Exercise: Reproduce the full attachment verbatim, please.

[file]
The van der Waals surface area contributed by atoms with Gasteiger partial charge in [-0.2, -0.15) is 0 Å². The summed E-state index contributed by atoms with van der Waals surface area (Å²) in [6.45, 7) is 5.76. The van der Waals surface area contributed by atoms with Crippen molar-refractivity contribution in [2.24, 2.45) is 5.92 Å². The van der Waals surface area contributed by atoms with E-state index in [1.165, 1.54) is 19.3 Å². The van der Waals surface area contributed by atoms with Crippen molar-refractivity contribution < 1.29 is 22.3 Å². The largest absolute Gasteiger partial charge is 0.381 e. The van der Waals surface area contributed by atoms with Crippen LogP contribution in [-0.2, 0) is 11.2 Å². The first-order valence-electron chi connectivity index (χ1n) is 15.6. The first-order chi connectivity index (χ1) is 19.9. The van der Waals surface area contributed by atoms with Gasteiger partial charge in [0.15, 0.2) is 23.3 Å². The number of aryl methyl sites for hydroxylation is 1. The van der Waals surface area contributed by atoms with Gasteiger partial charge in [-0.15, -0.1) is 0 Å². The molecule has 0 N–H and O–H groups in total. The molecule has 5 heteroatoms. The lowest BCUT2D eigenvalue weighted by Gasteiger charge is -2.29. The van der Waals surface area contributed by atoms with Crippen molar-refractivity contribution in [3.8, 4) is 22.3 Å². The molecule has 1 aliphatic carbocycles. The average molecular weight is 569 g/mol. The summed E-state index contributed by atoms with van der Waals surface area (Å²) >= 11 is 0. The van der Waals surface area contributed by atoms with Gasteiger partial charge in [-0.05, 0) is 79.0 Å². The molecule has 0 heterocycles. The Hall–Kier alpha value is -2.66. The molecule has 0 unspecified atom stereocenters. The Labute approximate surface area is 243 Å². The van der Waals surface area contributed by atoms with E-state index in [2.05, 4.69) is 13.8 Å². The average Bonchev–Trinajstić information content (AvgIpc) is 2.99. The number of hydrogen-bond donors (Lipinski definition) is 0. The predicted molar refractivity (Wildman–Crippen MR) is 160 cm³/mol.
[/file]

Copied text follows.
The van der Waals surface area contributed by atoms with Gasteiger partial charge in [-0.2, -0.15) is 0 Å². The summed E-state index contributed by atoms with van der Waals surface area (Å²) in [6.45, 7) is 5.76. The van der Waals surface area contributed by atoms with Crippen molar-refractivity contribution in [2.24, 2.45) is 5.92 Å². The van der Waals surface area contributed by atoms with E-state index in [1.165, 1.54) is 19.3 Å². The van der Waals surface area contributed by atoms with Crippen molar-refractivity contribution < 1.29 is 22.3 Å². The largest absolute Gasteiger partial charge is 0.381 e. The van der Waals surface area contributed by atoms with Crippen LogP contribution in [-0.2, 0) is 11.2 Å². The first-order valence-electron chi connectivity index (χ1n) is 15.6. The first-order chi connectivity index (χ1) is 19.9. The van der Waals surface area contributed by atoms with Gasteiger partial charge in [0.15, 0.2) is 23.3 Å². The number of aryl methyl sites for hydroxylation is 1. The van der Waals surface area contributed by atoms with Gasteiger partial charge in [-0.15, -0.1) is 0 Å². The molecule has 0 N–H and O–H groups in total. The molecule has 5 heteroatoms. The lowest BCUT2D eigenvalue weighted by Gasteiger charge is -2.29. The van der Waals surface area contributed by atoms with Crippen molar-refractivity contribution in [3.8, 4) is 22.3 Å². The molecule has 1 aliphatic carbocycles. The average molecular weight is 569 g/mol. The summed E-state index contributed by atoms with van der Waals surface area (Å²) >= 11 is 0. The van der Waals surface area contributed by atoms with Gasteiger partial charge in [-0.05, 0) is 79.0 Å². The molecule has 0 heterocycles. The Hall–Kier alpha value is -2.66. The molecule has 0 unspecified atom stereocenters. The Labute approximate surface area is 243 Å². The van der Waals surface area contributed by atoms with E-state index in [2.05, 4.69) is 13.8 Å². The average Bonchev–Trinajstić information content (AvgIpc) is 2.99. The number of hydrogen-bond donors (Lipinski definition) is 0. The predicted molar refractivity (Wildman–Crippen MR) is 160 cm³/mol.